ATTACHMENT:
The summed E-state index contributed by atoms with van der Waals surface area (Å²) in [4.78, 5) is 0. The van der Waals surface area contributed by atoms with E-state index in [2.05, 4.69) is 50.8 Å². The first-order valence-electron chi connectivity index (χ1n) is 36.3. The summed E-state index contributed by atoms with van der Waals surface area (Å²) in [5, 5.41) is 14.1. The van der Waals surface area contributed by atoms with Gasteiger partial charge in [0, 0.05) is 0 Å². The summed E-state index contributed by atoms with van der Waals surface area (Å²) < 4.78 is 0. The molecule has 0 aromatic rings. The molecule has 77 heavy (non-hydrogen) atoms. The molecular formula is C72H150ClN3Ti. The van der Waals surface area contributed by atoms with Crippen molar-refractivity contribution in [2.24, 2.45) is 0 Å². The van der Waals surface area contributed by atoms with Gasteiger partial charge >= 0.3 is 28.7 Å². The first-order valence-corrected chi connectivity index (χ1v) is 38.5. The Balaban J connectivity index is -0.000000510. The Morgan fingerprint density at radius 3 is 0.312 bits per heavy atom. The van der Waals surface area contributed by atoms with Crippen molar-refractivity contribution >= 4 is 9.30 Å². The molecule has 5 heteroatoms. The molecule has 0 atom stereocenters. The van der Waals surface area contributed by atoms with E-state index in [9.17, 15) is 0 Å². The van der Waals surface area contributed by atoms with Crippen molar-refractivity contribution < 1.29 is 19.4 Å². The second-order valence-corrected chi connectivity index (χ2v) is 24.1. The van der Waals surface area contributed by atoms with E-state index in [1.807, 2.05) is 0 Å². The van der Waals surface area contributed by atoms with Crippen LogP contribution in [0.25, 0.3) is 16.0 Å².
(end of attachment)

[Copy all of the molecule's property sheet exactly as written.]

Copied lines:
The summed E-state index contributed by atoms with van der Waals surface area (Å²) in [4.78, 5) is 0. The van der Waals surface area contributed by atoms with E-state index in [2.05, 4.69) is 50.8 Å². The first-order valence-electron chi connectivity index (χ1n) is 36.3. The summed E-state index contributed by atoms with van der Waals surface area (Å²) in [5, 5.41) is 14.1. The van der Waals surface area contributed by atoms with Gasteiger partial charge in [0, 0.05) is 0 Å². The summed E-state index contributed by atoms with van der Waals surface area (Å²) < 4.78 is 0. The molecule has 0 aromatic rings. The molecule has 77 heavy (non-hydrogen) atoms. The molecular formula is C72H150ClN3Ti. The van der Waals surface area contributed by atoms with Crippen molar-refractivity contribution in [2.24, 2.45) is 0 Å². The van der Waals surface area contributed by atoms with Gasteiger partial charge >= 0.3 is 28.7 Å². The first-order valence-corrected chi connectivity index (χ1v) is 38.5. The Balaban J connectivity index is -0.000000510. The Morgan fingerprint density at radius 3 is 0.312 bits per heavy atom. The van der Waals surface area contributed by atoms with Crippen molar-refractivity contribution >= 4 is 9.30 Å². The molecule has 5 heteroatoms. The molecule has 0 atom stereocenters. The van der Waals surface area contributed by atoms with E-state index in [9.17, 15) is 0 Å². The van der Waals surface area contributed by atoms with Crippen molar-refractivity contribution < 1.29 is 19.4 Å². The second-order valence-corrected chi connectivity index (χ2v) is 24.1. The van der Waals surface area contributed by atoms with E-state index in [1.807, 2.05) is 0 Å². The van der Waals surface area contributed by atoms with Crippen LogP contribution in [0.25, 0.3) is 16.0 Å².